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Locate and identify website visitors by IP address

(This is a sponsored post.)Big thanks to ipstack for sponsoring CSS-Tricks this week! Have you ever had the need to know the general location of a visitor of your website? You can get that information, without having to explicitly ask for it, by the user’s IP address. You’re just going to need a API to give you that information, and that’s exactly what ipstack is. Here’s me right now: This works globally through an API that covers over 2 million unique locations in over 200,000 cities around the world, and it’s update dozens of times a day. It’s a nice clean JSON API for all you front-end JavaScript folks! XML is there too, if you need it. You’re probably curious about all the data you can get, so let’s just take a look: { “ip”: “134.201.250.155”, “hostname”: “134.201.250.155”, “type”: “ipv4”, “continent_code”: “NA”, “continent_name”: “North America”, “country_code”: “US”, “country_name”: “United States”,…

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Responsive Knockout Text With Looping Video

Here’s an idea! Let’s make an an HTML <video> play inside the shape of some letters. Like “Knockout Text” except instead of an image behind, it’s video. A live demo will explain more clearly: See the Pen basic pen by Giulio Mainardi (@mgiulio) on CodePen. A key objective here is to develop this responsively. The idea is to not only scale the video in size to fit the parent container (as video generally does), but scale the text as well, maintaining the size relationship between the type and underlying video. We’re going to get there by using the CSS clip-path property to clip the video against an SVG path defined within a <clipPath> element. First we’ll cover the core concept. Then we’ll add some eye candy by adding a few more features and demonstrate them with a couple additional demos. Setting Up the Video in HTML Let’s start with the…

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What are Higher-Order Components in React?

If you have been in the React ecosystem for a while, there is a possibility that you have heard about Higher Order Components. Let’s look at a simple implementation while also trying to explain the core idea. From here you should get a good idea of how they work and even put them to use. Why Higher-Order Components? As you build React applications, you will run into situations where you want to share the same functionality across multiple components. For example: you need to manage the state of currently logged in users in your application. Instead of managing that state across all of the components that need that state, you could create a higher-order component to separate the logged in user state into a container component, then pass that state to the components that will make use of it. The components that receive state from the higher-order component will function…

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Kinsta

(This is a sponsored post.)Huge thanks to Kinsta for sponsoring CSS-Tricks this week! We’re big fans of WordPress around here, and know some of you out there are too. So this might come of interest: Kinsta is WordPress hosting that runs on Google Cloud Platform. And in fact, it’s officially recommended by Google Cloud for fully-managed WordPress hosting. What does that matter? Well, when you go with a cloud host you’re entering a new realm of reliability. For example, your site is run in its own isolated container, including all the software required to run it. Familiar stuff like PHP, MySQL, and Nginx. Those resources are 100% private and not shared between anyone else – not even other sites of yours. Spinning up a site is incredibly easy from their nice dashboard You aren’t on your own here. Yes, you’re using powerful low-level infrastructure from Google Cloud Platform, but you…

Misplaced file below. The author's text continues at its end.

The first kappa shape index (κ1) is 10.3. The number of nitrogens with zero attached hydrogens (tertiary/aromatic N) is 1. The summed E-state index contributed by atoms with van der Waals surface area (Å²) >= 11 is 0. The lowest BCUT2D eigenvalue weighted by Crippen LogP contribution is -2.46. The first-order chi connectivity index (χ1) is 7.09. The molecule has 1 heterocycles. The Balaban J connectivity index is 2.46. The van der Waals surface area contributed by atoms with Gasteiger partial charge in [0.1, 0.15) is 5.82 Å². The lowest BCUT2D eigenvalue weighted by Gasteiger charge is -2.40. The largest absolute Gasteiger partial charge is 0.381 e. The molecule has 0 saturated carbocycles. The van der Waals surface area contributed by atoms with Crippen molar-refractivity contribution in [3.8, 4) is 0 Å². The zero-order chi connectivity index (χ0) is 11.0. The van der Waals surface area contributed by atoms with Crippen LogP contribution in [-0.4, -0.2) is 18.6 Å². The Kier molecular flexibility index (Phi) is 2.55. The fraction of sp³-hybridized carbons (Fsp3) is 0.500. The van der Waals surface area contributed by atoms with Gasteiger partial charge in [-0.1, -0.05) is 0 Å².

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Kinsta

(This is a sponsored post.)Huge thanks to Kinsta for sponsoring CSS-Tricks this week! We’re big fans of WordPress around here, and know some of you out there are too. So this might come of interest: Kinsta is WordPress hosting that runs on Google Cloud Platform. And in fact, it’s officially recommended by Google Cloud for fully-managed WordPress hosting. What does that matter? Well, when you go with a cloud host you’re entering a new realm of reliability. For example, your site is run in its own isolated container, including all the software required to run it. Familiar stuff like PHP, MySQL, and Nginx. Those resources are 100% private and not shared between anyone else – not even other sites of yours. Spinning up a site is incredibly easy from their nice dashboard You aren’t on your own here. Yes, you’re using powerful low-level infrastructure from Google Cloud Platform, but you…

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Acquia blocks 500,000 attack attempts for SA-CORE-2018-002

On March 28th, the Drupal Security Team released a bug fix for a critical security vulnerability, named SA-CORE-2018-002. Over the past week, various exploits have been identified, as attackers have attempted to compromise unpatched Drupal sites. Hackers continue to try to exploit this vulnerability, and Acquia’s own security team has observed more than 100,000 attacks a day. The SA-CORE-2018-002 security vulnerability is highly critical; it allows an unauthenticated attacker to perform remote code execution on most Drupal installations. When the Drupal Security Team made the security patch available, there were no publicly known exploits or attacks against SA-CORE-2018-002. That changed six days ago, after Checkpoint Research provided a detailed explanation of the SA-CORE-2018-002 security bug, in addition to step-by-step instructions that explain how to exploit the vulnerability. A few hours after Checkpoint Research’s blog post, Vitalii Rudnykh, a Russian security researcher, shared a proof-of-concept exploit on GitHub. Later that day,…